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Ancient Greece was the model that guided the emergence of many facets of the modern sports movement, including most notably the Olympics. Yet the process whereby aspects of the ancient world were appropriated and manipulated by sport authorities of nation-states, athletic organizations and their leaders as well as by sports enthusiasts is only very partially understood. This volume takes modern Greece as a case-study and explores, in depth, issues related to the reception and use of classical antiquity in modern sport, spectacle and bodily culture. For citizens of the Greek nation-state, classical antiquity is not merely a vague "legacy" but the cornerstone of their national identity. In the field of sport and bodily culture, since the 1830s there had been persistent attempts to establish firm and direct links between ancient Greek athletics and modern sport through the incorporation of sport in school curricula, the emergence of national sport historiographies as well as the initiatives to revive (in the 19th century) or appropriate (in the 20th) the modern Olympics. Based on fieldwork and unpublished material sources, this book dissects the use and abuse of classical antiquity and sport in constructing national, gender and class identities, and illuminate aspects of the complex modern perceptions of classicism, sport and the body. This book was previously published as a special issue of the International Journal of the History of Sport.
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Sport in the Greek and Roman Worlds

Greek athletic identities and Roman sports and spectacle. Volume 2

Author: Thomas F. Scanlon

Publisher: Oxford University Press, USA

ISBN: 0198703783

Category: History

Page: 389

View: 7708

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From the identity of Greek athletes and the place of Greek games in the Roman era to forms, functions, and venues of Roman spectacles, this second volume of Sport in the Greek and Roman Worlds contains eleven articles and chapters of enduring importance to the study of ancient Greek and Roman sport, a field located at a crucial intersection of social history, archaeology, literature, and other aspects of those cultures. The studies have been updated with addenda by the original authors, and four of the articles that were originally published in German have been translated into English here for the first time. The studies, selected for breadth and importance of historical topics, include: the economics, status, gender, and training of ancient athletes; the place of Greek athletes in the Roman era; the evolution of Roman games from Etruscan customs and of the Roman arena from earlier traditions; the monetary prices of gladiators; the role of animal games in Rome; and the Roman team sport of chariot racing. A companion first volume complements this one with studies on Greek sport in its epic, heroic, and Bronze Age origins; the ancient Olympics in its relation to religion, politics, and diversity of competitors; Greek events in track and field and equestrian events. The articles in both volumes offer an excellent starting point to inspire newcomers to the study of ancient sport, and to give students and scholars an informative set of models for present knowledge and future research.
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The World of Physical Culture in Sport and Exercise

Visual Methods for Qualitative Research

Author: Cassandra Phoenix,Brett Smith

Publisher: Routledge

ISBN: 1317985370

Category: Art

Page: 216

View: 2583

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Within qualitative research in the social sciences, the last decade has witnessed a growing interest in the use of visual methods. Visual Methods in Physical Culture is the first book in the field of sport and exercise sciences dedicated to harnessing the potential of using visual methods within qualitative research. Theoretically insightful, and methodologically innovative, this book represents a landmark addition to the field of studies in sport, exercise, the body, and qualitative methods. It covers a wide range of empirical work, theories, and visual image-based research, including photography, drawing, and video. In so doing, the book deepens our understanding of physical culture. It also responds to key questions, such as what are visual methods, why might they be used, and how might they be applied in the field of sport and exercise sciences. This volume combines clarity of expression with careful scholarship and originality, making it especially appealing to students and scholars within a variety of fields, including sport sociology, sport and exercise psychology, sociology of the body, physical education, gender studies, gerontology, and qualitative inquiry. This book was published as a special issue in Qualitative Research in Sport and Exercise.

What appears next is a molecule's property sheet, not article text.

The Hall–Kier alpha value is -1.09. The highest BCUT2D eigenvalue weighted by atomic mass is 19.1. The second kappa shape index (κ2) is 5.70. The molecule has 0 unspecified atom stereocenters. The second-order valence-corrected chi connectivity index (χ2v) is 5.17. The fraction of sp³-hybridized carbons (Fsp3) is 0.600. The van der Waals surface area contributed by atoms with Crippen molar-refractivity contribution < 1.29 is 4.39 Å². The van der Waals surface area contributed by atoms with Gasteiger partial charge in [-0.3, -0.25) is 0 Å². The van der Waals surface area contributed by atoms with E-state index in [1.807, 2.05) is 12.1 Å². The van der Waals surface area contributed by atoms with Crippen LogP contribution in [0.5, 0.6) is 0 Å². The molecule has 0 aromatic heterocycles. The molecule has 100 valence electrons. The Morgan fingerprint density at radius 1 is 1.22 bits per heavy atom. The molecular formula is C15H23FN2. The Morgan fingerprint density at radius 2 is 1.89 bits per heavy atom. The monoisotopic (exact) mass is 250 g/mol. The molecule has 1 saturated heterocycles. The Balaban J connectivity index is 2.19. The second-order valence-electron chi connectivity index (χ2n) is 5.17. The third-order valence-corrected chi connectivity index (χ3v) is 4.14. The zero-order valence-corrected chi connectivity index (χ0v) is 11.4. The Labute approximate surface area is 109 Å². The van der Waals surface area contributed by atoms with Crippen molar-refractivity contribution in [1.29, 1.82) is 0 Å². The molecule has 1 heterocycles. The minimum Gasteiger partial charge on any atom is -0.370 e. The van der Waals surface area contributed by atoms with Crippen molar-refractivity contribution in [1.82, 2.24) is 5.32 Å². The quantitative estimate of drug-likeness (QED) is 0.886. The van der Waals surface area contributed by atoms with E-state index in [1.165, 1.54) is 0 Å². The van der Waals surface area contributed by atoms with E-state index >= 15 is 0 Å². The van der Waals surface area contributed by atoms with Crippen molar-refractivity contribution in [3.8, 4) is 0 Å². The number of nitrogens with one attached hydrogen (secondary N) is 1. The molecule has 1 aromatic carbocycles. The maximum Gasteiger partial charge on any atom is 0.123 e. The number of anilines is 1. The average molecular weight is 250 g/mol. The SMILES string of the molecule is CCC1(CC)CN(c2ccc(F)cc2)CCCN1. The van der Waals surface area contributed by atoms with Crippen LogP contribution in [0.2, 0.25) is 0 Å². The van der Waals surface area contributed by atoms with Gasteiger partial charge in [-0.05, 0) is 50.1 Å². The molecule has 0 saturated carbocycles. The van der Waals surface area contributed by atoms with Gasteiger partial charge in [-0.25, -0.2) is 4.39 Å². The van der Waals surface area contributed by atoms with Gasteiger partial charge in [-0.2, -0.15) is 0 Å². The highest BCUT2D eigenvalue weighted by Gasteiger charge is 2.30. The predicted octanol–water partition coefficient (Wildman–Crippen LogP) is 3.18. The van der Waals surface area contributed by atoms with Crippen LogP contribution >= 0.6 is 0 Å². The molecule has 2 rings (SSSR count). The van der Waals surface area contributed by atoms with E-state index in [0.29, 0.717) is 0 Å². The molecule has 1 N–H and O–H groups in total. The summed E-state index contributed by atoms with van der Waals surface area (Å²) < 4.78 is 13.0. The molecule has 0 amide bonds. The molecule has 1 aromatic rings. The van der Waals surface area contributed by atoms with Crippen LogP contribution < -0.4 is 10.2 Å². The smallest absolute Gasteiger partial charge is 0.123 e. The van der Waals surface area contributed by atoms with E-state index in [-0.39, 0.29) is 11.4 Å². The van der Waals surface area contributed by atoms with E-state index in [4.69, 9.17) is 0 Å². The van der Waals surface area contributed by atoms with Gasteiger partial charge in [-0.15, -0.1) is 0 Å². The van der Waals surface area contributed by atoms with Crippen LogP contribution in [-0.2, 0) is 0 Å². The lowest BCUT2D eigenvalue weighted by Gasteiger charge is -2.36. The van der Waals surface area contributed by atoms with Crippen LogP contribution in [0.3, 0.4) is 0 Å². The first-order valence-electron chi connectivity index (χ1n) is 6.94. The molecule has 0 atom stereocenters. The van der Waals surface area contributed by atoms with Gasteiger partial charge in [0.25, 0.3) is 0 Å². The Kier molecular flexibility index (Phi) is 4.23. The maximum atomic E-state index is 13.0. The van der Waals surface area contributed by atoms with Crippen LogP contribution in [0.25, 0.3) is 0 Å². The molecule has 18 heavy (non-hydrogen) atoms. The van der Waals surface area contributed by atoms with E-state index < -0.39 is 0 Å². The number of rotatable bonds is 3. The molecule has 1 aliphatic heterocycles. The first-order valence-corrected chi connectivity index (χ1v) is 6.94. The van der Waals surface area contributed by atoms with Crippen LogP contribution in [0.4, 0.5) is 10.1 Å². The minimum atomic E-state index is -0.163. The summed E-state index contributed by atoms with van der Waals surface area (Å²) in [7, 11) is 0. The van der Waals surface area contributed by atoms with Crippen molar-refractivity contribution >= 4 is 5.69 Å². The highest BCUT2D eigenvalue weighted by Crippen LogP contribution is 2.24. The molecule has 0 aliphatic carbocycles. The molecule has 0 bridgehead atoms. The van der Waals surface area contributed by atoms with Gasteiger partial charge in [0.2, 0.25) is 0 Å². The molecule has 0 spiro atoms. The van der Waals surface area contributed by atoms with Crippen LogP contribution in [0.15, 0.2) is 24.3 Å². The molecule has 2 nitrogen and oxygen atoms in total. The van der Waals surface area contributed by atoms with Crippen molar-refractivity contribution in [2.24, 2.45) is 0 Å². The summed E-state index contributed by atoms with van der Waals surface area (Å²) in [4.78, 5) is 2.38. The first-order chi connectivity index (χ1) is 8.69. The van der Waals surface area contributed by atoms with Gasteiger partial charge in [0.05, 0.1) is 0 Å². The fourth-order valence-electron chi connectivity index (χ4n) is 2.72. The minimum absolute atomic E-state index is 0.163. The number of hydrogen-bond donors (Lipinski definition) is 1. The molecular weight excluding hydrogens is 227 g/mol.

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The Making of Sporting Cultures

Author: John Hughson

Publisher: Routledge

ISBN: 1317990692

Category: Sports & Recreation

Page: 152

View: 5711

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The Making of Sporting Cultures presents an analysis of western sport by examining how the collective passions and feelings of people have contributed to the making of sport as a ‘way of life’. The popularity of sport is so pronounced in some cases that we speak of certain sports as ‘national pastimes’. Baseball in the United States, soccer in Britain and cricket in the Caribbean are among the relevant examples discussed. Rather than regarding the historical development of sport as the outcome of passive spectator reception, this work is interested in how sporting cultures have been made and developed over time through the active engagement of its enthusiasts. This is to study the history of sport not only ‘from below’, but also ‘from within’, as a means to understanding the ‘deep relationship’ between sport and people within class contexts – the middle class as well as the working class. Contestation over the making of sport along axes of race, gender and class are discussed where relevant. A range of cultural writers and theorists are examined in regard to both how their writing can help us understand the making of sport and as to how sport might be located within an overall cultural context – in different places and times. The book will appeal to students and academics within humanities disciplines such as cultural studies, history and sociology and to those in sport studies programmes interested in the historical, cultural and social aspects of sport. This book was published as a special issue of Sport in Society.
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Sport in the Ancient World from A to Z

Author: Mark Golden

Publisher: Routledge

ISBN: 1134535953

Category: History

Page: 208

View: 9606

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Sport in the Ancient World from A to Z covers an extraordinarily wide range of Greek and Roman sporting activities. Arranged in an easy-to-use dictionary format, this volume includes more than 700 entries discussing ancient athletes, festivals, important sites, equipment and concepts. The approach throughout is comprehensive yet succinct, with key topics, such as athletic festivals, chariot racing, prizes and the role of women receiving more detailed discussion. Each entry concludes with pointers to the most important sources of information, both ancient and modern. The places mentioned in the text are picked out on a useful map, and a timeline of significant developments and events is also included. Reliable, enjoyable, and up-to-date, this handy work of reference will suit readers from student level upwards.